Zen and the Art of Faking It by Jordan Sonnenblick. I’ve been recommending Sonnenblick’s books for years to middle school students at Twin Cities Academy where, until recently, I was the library aide. But I’d never read his novel about being the new kid in town. Where did I find it? In the town where I’m new, on a shelf at the general store (yes, there’s a general store here). Zen is a fun and fast-paced story of reinvention. A good read for the beginning of the new school year or the beginning of life in a new place.

I Am the Messenger by Markus Zusak. I’ve also been recommending Zusak’s books to high school students at Twin Cities Academy, based solely on the great reviews and Printz Award honors that Zusak receives on a regular basis. When I saw I Am the Messenger on the shelf of a local public library’s YA room, I decided it was time to get reading. Messenger has an interesting structure: the chapters are titled after playing cards, all the way to the final chapter “Joker.” And it has a fascinating premise: someone is sending the main character on different “missions” all over his Australian hometown. Although he’s lived in one place his whole life, he discovers new facets of this old place—and gains new insight into himself—along the way.

Your mission: choose one of the above, at random, and begin reading.

Tuesday, August 14, 2012

The New Kid in Town

Not that this is a News Flash or anything, but one large subgenre of middle grade and young adult fiction is the New Kid story. A few classics are Four-Story Mistake by Elizabeth Enright and Skellig by David Almond. Both of these focus on moving into a new home, taking very different approaches.

New Kid stories from the last few years seem more concerned with the emotional toll of moving and trying to fit in. Some great examples include Zen and the Art of Faking It by Jordan Sonneblick, The Big Crunch by Pete Hautman, and Bluefish by Pat Schmatz.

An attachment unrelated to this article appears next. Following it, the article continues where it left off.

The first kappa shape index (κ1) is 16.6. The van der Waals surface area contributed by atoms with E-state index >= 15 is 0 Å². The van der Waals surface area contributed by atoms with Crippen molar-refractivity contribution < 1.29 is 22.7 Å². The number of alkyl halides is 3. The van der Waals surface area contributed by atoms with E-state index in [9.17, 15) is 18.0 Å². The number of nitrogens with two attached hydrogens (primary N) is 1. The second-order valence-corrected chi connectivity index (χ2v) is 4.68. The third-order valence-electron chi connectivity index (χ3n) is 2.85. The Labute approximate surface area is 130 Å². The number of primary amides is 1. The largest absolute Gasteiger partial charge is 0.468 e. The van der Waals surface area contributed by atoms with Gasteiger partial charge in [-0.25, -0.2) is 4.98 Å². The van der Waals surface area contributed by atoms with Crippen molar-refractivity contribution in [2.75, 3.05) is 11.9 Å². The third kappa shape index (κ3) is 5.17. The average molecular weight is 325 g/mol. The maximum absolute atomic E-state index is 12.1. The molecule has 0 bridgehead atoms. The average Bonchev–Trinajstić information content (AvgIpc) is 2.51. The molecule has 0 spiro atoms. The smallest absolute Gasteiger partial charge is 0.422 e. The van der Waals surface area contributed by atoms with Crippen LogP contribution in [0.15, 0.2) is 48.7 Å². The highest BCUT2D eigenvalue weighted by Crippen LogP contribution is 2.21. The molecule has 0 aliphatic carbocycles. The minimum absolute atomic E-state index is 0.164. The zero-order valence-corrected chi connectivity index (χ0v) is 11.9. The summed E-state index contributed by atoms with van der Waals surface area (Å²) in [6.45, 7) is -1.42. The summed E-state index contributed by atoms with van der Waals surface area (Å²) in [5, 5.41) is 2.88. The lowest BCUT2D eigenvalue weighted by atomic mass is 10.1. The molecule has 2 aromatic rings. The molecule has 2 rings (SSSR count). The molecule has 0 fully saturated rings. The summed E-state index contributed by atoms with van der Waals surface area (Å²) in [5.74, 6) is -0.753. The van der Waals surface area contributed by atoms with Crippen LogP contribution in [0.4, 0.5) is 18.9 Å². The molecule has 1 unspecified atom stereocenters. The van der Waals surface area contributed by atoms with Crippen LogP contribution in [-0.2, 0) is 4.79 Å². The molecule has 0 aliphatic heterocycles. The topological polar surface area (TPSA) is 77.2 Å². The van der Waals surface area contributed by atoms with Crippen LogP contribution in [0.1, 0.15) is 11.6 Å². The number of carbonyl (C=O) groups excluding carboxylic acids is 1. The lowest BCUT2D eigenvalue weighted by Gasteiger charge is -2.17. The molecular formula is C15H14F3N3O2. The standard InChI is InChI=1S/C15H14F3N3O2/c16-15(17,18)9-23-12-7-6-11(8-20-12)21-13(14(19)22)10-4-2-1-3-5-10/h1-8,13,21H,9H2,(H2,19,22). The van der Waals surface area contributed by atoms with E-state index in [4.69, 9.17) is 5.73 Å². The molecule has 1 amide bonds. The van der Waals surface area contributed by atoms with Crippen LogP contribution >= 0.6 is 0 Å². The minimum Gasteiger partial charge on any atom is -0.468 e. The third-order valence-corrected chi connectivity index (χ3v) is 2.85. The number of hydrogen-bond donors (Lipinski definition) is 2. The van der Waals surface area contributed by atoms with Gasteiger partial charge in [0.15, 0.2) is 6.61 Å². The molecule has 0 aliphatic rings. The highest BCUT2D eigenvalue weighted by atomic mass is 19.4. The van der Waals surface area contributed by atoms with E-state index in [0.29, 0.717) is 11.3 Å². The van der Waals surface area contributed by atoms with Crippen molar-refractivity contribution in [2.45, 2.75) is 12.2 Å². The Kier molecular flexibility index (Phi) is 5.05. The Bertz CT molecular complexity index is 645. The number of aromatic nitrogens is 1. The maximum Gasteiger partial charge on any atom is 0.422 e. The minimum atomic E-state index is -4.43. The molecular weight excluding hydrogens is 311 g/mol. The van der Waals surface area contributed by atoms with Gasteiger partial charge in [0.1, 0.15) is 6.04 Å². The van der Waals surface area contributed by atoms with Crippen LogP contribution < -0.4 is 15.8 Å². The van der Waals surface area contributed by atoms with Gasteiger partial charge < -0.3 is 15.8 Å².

As a writer, I immediately see the appeal of the New Kid subgenre, particularly when writing in the first person. All of that pesky scene setting and explanation that needs to come at the beginning of a story has a reason for being, since the narrator is seeing the new school, new home, new neighborhood for the first time.

Jordan Sonnenblick nails it in the opening lines of Zen:

“Have you ever switched schools? I have, and let me tell you—a school is a school is a school. Every middle school on God’s green earth smells exactly the same, because damp lockers, industrial cleaning fluids, and puke are universal.”

Right away we know the setting. Right away we know that our narrator is smart and  funny. And right away, we can smell the school. Not bad for three sentences.

Not having moved during childhood, I’ve never had much insight into the emotional side of moving. But now, as my kids adjust to being New Kids in their home, neighborhood, and soon-to-be middle school, I’m reading these stories more closely.

Again, Sonnenblick uses a few strokes to nail the feeling of being new—and hoping to remain under the radar—describing San Lee’s first day, first class at Harrisonville Middle School in Pennsylvania:

“I…hovered by the door until I could see which seats would be empty, and then eased my way along the wall and into a chair just as the teacher started clearing his throat to get the class quiet.”

When done well, as in Zen and the Art of Faking It, New Kid stories get at the heart of what it’s like to walk alone, to sit in the lunchroom at “the leper table,” and to have the other, more settled kids look through you, as if to say, “This new person does not matter in my little Pennsylvania world.

Writers like Sonnenblick reveal the harsh and the tender sides of moving. They draw us all into the New Kid experience by reminding us of what’s universal: the urge to fit in and the particular odor of “damp lockers, industrial cleaning fluids, and puke.”